Her eyes were what drew me in. Long, slender lashes encircling light brown irises – the depth behind them halting my thoughts. She knew the power of her eyes, and she used it to her advantage daily. She could bat those eyes and make you forget who you were, which I constantly found myself doing.

She had a malleable personality and was a sort of social chameleon. I fell in love with her long before I kissed her, but the kiss was my own personal Faustian deal with her – for better or for worse. Our lips touched and my soul no longer belonged to me, but had been bargained away.

We crossed paths several different times in our lives before we became entangled in each other’s existences and so it seemed to be providence when we got along so well and we spent nights under a streetlight on the outskirts of Portland, hearts hard at work but minds dallying into the small hours.

She was not the first woman I’d married, though I’d hoped she’d be my last and we’d grow to old age together. I held a certain trust with her – one that doesn’t come automatically with marriage vows but is learned and given gradually through time and experience. It was not given lightly or without pause, and even though that trust was broken in the chaotic storm her lies wrought – one whose eye had never appeared to give me a sense of calm – I was proud of myself for having extended myself so readily, offering up my chest to the dull blade of her disingenuity.

Of course, I initially didn’t take that blade well nor cleanly, and the wound had become infected until I had moved away from her eyes, her mannequin smile, and her lies. My very spirit was aching within my body through over 4,800 miles of train tracks, asphalt, and sleepless nights. Only with distance, and with exploration of the self, did the wound begin to close up. Had I stayed, it would have festered and turned gangrenous.

From Maine, to Vermont, to NYC, to Mississippi, to Alabama, to Louisiana, to Florida – as far south down as Key West. I cried, I drank in excess, I slept, I ate my feelings. Memories of sweet words, warm embraces, and soft kisses flooded back to me daily, striking me with the force of a fighter, bruises left unseen but there nonetheless.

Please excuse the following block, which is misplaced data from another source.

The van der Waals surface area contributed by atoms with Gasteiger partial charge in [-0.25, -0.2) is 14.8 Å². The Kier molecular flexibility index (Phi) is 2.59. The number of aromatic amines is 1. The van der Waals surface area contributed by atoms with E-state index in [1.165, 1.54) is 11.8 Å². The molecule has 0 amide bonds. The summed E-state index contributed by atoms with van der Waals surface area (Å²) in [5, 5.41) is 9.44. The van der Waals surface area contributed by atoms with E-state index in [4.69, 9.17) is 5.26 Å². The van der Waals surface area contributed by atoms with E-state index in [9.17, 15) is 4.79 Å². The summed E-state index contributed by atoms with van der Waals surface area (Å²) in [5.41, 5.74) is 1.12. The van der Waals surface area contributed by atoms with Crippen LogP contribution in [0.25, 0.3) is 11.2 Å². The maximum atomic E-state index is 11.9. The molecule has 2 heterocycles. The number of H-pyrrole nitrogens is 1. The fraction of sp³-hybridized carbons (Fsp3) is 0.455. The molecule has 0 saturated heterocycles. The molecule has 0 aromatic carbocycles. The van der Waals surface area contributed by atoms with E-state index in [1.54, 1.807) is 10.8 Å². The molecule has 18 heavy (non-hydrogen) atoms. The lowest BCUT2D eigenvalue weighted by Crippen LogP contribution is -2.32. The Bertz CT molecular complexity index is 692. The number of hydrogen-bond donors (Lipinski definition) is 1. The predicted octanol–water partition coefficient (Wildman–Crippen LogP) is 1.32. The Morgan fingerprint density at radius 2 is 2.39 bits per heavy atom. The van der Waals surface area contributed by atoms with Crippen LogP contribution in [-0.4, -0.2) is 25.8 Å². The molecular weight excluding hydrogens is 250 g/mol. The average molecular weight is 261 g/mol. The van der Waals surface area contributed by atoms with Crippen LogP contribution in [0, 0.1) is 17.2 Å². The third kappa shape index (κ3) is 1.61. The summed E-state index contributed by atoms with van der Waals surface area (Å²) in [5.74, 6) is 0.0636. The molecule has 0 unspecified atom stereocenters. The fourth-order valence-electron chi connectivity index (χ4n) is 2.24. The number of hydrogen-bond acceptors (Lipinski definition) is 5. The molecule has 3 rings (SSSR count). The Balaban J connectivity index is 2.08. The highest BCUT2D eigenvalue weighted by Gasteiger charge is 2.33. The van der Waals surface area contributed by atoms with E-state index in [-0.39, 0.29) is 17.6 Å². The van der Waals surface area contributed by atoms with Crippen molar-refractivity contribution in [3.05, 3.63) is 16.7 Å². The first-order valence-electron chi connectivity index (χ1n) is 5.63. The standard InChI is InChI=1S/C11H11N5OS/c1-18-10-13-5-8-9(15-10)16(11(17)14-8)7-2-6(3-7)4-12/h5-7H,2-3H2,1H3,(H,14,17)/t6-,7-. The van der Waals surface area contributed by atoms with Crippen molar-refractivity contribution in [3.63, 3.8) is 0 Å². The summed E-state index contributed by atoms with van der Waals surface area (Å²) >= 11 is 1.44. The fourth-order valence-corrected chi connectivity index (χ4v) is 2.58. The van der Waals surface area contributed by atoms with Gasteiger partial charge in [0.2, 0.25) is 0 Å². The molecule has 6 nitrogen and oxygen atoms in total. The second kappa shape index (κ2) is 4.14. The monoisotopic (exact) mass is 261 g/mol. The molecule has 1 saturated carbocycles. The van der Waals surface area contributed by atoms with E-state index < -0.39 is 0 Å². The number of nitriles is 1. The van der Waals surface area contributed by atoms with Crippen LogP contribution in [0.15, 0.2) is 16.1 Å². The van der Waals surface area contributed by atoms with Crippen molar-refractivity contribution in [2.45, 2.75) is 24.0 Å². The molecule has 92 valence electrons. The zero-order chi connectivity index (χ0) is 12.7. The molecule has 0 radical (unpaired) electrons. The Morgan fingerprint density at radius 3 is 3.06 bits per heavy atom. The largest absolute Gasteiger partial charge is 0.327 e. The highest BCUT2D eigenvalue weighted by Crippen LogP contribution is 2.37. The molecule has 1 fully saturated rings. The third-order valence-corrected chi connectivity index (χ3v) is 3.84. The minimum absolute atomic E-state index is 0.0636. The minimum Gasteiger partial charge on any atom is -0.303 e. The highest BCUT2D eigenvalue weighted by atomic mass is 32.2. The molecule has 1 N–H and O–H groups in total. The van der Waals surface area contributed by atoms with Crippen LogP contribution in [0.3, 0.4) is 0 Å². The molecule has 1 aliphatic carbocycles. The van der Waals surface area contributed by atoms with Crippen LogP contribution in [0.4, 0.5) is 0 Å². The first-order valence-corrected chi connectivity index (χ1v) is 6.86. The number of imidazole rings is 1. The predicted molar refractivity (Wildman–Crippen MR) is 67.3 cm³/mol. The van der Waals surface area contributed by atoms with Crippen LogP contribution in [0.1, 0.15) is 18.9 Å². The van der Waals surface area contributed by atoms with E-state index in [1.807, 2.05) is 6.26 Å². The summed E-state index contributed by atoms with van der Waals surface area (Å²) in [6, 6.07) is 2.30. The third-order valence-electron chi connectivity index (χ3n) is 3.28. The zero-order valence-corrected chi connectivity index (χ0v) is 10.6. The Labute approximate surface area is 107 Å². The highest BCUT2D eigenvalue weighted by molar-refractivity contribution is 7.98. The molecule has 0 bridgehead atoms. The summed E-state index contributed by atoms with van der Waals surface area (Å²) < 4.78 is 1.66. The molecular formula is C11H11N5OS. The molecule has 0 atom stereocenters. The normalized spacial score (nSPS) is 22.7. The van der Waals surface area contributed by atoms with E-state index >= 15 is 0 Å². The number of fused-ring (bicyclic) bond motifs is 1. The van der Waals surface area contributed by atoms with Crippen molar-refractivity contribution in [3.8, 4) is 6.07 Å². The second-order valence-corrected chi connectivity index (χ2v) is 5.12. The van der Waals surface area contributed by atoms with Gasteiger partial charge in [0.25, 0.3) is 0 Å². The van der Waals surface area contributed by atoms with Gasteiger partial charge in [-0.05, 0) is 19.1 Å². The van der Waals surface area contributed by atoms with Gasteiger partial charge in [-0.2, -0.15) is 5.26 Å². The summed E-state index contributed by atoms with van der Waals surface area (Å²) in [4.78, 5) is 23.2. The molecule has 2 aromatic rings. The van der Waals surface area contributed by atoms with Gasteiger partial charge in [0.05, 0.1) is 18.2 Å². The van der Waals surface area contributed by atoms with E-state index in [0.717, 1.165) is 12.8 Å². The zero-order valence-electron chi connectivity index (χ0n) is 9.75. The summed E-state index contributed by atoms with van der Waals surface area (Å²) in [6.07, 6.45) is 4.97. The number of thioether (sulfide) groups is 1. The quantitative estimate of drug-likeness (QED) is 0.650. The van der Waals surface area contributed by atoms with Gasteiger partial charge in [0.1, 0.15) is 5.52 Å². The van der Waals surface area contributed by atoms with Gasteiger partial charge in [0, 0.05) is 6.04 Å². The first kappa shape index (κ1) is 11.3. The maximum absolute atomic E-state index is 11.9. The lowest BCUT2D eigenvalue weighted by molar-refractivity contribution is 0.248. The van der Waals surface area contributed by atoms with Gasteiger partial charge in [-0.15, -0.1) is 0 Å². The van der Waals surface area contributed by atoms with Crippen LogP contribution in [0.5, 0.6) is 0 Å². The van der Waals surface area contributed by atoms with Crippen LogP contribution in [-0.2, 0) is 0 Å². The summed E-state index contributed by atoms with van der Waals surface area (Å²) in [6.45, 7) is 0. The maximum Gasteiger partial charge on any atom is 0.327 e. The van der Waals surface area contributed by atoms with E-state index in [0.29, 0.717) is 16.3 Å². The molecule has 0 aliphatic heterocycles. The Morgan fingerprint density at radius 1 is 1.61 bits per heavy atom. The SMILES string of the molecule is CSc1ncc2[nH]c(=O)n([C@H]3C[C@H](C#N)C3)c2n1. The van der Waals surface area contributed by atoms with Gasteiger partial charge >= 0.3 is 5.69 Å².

In Vermont, I covered myself in an old comforter against the winds of Lake Champlain. In New York City, I walked through the ghosts – our ghosts – of our time in Manhattan. On the train to the south, I woke hearing the whip of rail station poles cutting through my dreams of her. In Alabama, friends tried to heal with kindness the holes she’d punched into my psyche. Then, as I sat at the end of a stone wharf on the sea in Key West, water inches below my shoes and sea foam spraying up into my lap – I looked out at the raging sea and finally understood that she – with her mannequin smile and chameleon personality – never really loved me. I suppose I should have seen it sooner, but I’ll allow myself the misstep because even the greats have all been fooled by love once or twice in their lives. I’m certainly no great, but I’m also no better, either, in my naivete.

I held love for her – real love – and that was no small measure. Chameleons are predators, and in that sense I can’t blame her for following her natural instinct. I only fault her for the lies and in her knowing that I would let her devour me.